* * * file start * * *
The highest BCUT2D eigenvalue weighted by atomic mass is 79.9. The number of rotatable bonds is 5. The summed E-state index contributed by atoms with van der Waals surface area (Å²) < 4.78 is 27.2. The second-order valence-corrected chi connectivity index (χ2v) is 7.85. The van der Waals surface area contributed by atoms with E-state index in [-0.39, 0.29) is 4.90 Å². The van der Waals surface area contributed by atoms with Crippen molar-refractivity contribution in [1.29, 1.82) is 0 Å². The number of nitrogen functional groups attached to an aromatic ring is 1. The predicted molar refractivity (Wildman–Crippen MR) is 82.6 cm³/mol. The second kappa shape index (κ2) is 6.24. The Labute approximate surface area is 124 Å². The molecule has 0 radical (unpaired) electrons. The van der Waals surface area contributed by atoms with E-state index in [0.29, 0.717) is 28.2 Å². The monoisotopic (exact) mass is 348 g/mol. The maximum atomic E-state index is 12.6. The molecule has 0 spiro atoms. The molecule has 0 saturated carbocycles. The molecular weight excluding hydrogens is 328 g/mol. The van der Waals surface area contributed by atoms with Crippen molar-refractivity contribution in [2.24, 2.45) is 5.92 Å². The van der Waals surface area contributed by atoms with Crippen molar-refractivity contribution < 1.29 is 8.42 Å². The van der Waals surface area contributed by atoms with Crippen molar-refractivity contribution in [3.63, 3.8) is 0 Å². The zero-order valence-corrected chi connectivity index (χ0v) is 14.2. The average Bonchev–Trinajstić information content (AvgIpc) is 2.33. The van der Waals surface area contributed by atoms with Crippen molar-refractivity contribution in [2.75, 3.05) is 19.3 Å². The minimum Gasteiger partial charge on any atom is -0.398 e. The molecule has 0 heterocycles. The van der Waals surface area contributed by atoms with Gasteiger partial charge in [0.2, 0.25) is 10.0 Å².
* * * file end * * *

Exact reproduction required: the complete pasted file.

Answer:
The highest BCUT2D eigenvalue weighted by atomic mass is 79.9. The number of rotatable bonds is 5. The summed E-state index contributed by atoms with van der Waals surface area (Å²) < 4.78 is 27.2. The second-order valence-corrected chi connectivity index (χ2v) is 7.85. The van der Waals surface area contributed by atoms with E-state index in [-0.39, 0.29) is 4.90 Å². The van der Waals surface area contributed by atoms with Crippen molar-refractivity contribution in [1.29, 1.82) is 0 Å². The number of nitrogen functional groups attached to an aromatic ring is 1. The predicted molar refractivity (Wildman–Crippen MR) is 82.6 cm³/mol. The second kappa shape index (κ2) is 6.24. The Labute approximate surface area is 124 Å². The molecule has 0 radical (unpaired) electrons. The van der Waals surface area contributed by atoms with E-state index in [0.29, 0.717) is 28.2 Å². The monoisotopic (exact) mass is 348 g/mol. The maximum atomic E-state index is 12.6. The molecule has 0 spiro atoms. The molecule has 0 saturated carbocycles. The molecular weight excluding hydrogens is 328 g/mol. The van der Waals surface area contributed by atoms with Crippen molar-refractivity contribution in [2.24, 2.45) is 5.92 Å². The van der Waals surface area contributed by atoms with Crippen molar-refractivity contribution < 1.29 is 8.42 Å². The van der Waals surface area contributed by atoms with Crippen molar-refractivity contribution in [3.63, 3.8) is 0 Å². The zero-order valence-corrected chi connectivity index (χ0v) is 14.2. The average Bonchev–Trinajstić information content (AvgIpc) is 2.33. The van der Waals surface area contributed by atoms with Crippen molar-refractivity contribution in [2.75, 3.05) is 19.3 Å². The minimum Gasteiger partial charge on any atom is -0.398 e. The molecule has 0 heterocycles. The van der Waals surface area contributed by atoms with Gasteiger partial charge in [0.2, 0.25) is 10.0 Å².